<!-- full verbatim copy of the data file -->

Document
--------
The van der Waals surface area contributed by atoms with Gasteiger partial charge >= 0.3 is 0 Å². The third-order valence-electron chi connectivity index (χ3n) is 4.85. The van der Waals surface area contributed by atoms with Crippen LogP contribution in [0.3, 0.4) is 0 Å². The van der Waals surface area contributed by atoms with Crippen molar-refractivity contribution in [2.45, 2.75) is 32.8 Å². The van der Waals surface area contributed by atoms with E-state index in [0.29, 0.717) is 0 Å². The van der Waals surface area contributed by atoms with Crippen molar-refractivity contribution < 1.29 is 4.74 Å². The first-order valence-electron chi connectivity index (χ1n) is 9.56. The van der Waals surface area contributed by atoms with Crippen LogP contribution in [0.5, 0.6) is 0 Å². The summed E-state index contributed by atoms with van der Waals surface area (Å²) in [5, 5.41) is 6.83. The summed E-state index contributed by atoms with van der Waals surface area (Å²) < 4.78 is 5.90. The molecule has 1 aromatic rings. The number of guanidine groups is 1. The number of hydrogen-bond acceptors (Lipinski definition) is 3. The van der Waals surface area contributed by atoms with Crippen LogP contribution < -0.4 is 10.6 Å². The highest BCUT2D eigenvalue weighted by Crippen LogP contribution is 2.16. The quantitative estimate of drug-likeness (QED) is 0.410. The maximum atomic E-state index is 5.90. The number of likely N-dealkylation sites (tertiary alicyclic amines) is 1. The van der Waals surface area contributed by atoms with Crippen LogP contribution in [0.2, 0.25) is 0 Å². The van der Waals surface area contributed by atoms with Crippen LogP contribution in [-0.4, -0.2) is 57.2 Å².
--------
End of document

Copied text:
The van der Waals surface area contributed by atoms with Gasteiger partial charge >= 0.3 is 0 Å². The third-order valence-electron chi connectivity index (χ3n) is 4.85. The van der Waals surface area contributed by atoms with Crippen LogP contribution in [0.3, 0.4) is 0 Å². The van der Waals surface area contributed by atoms with Crippen molar-refractivity contribution in [2.45, 2.75) is 32.8 Å². The van der Waals surface area contributed by atoms with E-state index in [0.29, 0.717) is 0 Å². The van der Waals surface area contributed by atoms with Crippen molar-refractivity contribution < 1.29 is 4.74 Å². The first-order valence-electron chi connectivity index (χ1n) is 9.56. The van der Waals surface area contributed by atoms with Crippen LogP contribution in [0.5, 0.6) is 0 Å². The summed E-state index contributed by atoms with van der Waals surface area (Å²) in [5, 5.41) is 6.83. The summed E-state index contributed by atoms with van der Waals surface area (Å²) < 4.78 is 5.90. The molecule has 1 aromatic rings. The number of guanidine groups is 1. The number of hydrogen-bond acceptors (Lipinski definition) is 3. The van der Waals surface area contributed by atoms with Crippen LogP contribution < -0.4 is 10.6 Å². The highest BCUT2D eigenvalue weighted by Crippen LogP contribution is 2.16. The quantitative estimate of drug-likeness (QED) is 0.410. The maximum atomic E-state index is 5.90. The number of likely N-dealkylation sites (tertiary alicyclic amines) is 1. The van der Waals surface area contributed by atoms with Crippen LogP contribution in [0.2, 0.25) is 0 Å². The van der Waals surface area contributed by atoms with Crippen LogP contribution in [-0.4, -0.2) is 57.2 Å².